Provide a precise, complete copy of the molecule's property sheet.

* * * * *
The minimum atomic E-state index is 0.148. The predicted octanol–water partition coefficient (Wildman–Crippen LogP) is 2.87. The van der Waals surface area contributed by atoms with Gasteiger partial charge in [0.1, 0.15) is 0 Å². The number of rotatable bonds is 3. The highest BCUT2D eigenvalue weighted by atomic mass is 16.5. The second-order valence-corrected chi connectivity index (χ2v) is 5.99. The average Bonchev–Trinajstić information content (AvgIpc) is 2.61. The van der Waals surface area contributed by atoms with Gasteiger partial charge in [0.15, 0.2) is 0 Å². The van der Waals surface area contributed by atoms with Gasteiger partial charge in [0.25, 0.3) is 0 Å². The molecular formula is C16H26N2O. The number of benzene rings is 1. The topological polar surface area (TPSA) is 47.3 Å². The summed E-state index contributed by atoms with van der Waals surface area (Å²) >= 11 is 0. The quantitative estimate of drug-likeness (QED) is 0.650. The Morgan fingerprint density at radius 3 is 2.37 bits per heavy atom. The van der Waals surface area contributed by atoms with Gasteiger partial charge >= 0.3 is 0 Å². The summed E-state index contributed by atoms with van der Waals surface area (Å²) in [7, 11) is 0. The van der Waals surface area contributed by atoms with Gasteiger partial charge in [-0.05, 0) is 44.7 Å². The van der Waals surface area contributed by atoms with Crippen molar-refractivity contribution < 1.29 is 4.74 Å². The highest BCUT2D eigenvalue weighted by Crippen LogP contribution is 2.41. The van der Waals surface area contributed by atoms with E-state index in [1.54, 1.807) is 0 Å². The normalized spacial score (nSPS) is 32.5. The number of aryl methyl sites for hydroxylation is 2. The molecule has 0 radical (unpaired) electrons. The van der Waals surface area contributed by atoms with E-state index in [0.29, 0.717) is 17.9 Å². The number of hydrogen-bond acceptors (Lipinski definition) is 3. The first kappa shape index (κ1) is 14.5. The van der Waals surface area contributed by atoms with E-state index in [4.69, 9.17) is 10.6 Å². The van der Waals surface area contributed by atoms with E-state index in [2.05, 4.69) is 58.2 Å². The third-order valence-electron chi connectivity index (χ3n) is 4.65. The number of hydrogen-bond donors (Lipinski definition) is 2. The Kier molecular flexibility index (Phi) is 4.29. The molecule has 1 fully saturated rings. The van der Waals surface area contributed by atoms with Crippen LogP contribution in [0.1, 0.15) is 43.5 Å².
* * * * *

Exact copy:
The minimum atomic E-state index is 0.148. The predicted octanol–water partition coefficient (Wildman–Crippen LogP) is 2.87. The van der Waals surface area contributed by atoms with Gasteiger partial charge in [0.1, 0.15) is 0 Å². The number of rotatable bonds is 3. The highest BCUT2D eigenvalue weighted by atomic mass is 16.5. The second-order valence-corrected chi connectivity index (χ2v) is 5.99. The average Bonchev–Trinajstić information content (AvgIpc) is 2.61. The van der Waals surface area contributed by atoms with Gasteiger partial charge in [0.15, 0.2) is 0 Å². The van der Waals surface area contributed by atoms with Gasteiger partial charge in [0.25, 0.3) is 0 Å². The molecular formula is C16H26N2O. The number of benzene rings is 1. The topological polar surface area (TPSA) is 47.3 Å². The summed E-state index contributed by atoms with van der Waals surface area (Å²) >= 11 is 0. The quantitative estimate of drug-likeness (QED) is 0.650. The Morgan fingerprint density at radius 3 is 2.37 bits per heavy atom. The van der Waals surface area contributed by atoms with Gasteiger partial charge >= 0.3 is 0 Å². The summed E-state index contributed by atoms with van der Waals surface area (Å²) in [7, 11) is 0. The van der Waals surface area contributed by atoms with Gasteiger partial charge in [-0.05, 0) is 44.7 Å². The van der Waals surface area contributed by atoms with Crippen molar-refractivity contribution < 1.29 is 4.74 Å². The highest BCUT2D eigenvalue weighted by Crippen LogP contribution is 2.41. The van der Waals surface area contributed by atoms with E-state index in [1.54, 1.807) is 0 Å². The normalized spacial score (nSPS) is 32.5. The number of aryl methyl sites for hydroxylation is 2. The molecule has 0 radical (unpaired) electrons. The van der Waals surface area contributed by atoms with E-state index in [0.29, 0.717) is 17.9 Å². The number of hydrogen-bond acceptors (Lipinski definition) is 3. The first kappa shape index (κ1) is 14.5. The van der Waals surface area contributed by atoms with E-state index in [4.69, 9.17) is 10.6 Å². The van der Waals surface area contributed by atoms with E-state index in [2.05, 4.69) is 58.2 Å². The third-order valence-electron chi connectivity index (χ3n) is 4.65. The number of hydrogen-bond donors (Lipinski definition) is 2. The Kier molecular flexibility index (Phi) is 4.29. The molecule has 1 fully saturated rings. The van der Waals surface area contributed by atoms with Crippen LogP contribution in [0.1, 0.15) is 43.5 Å².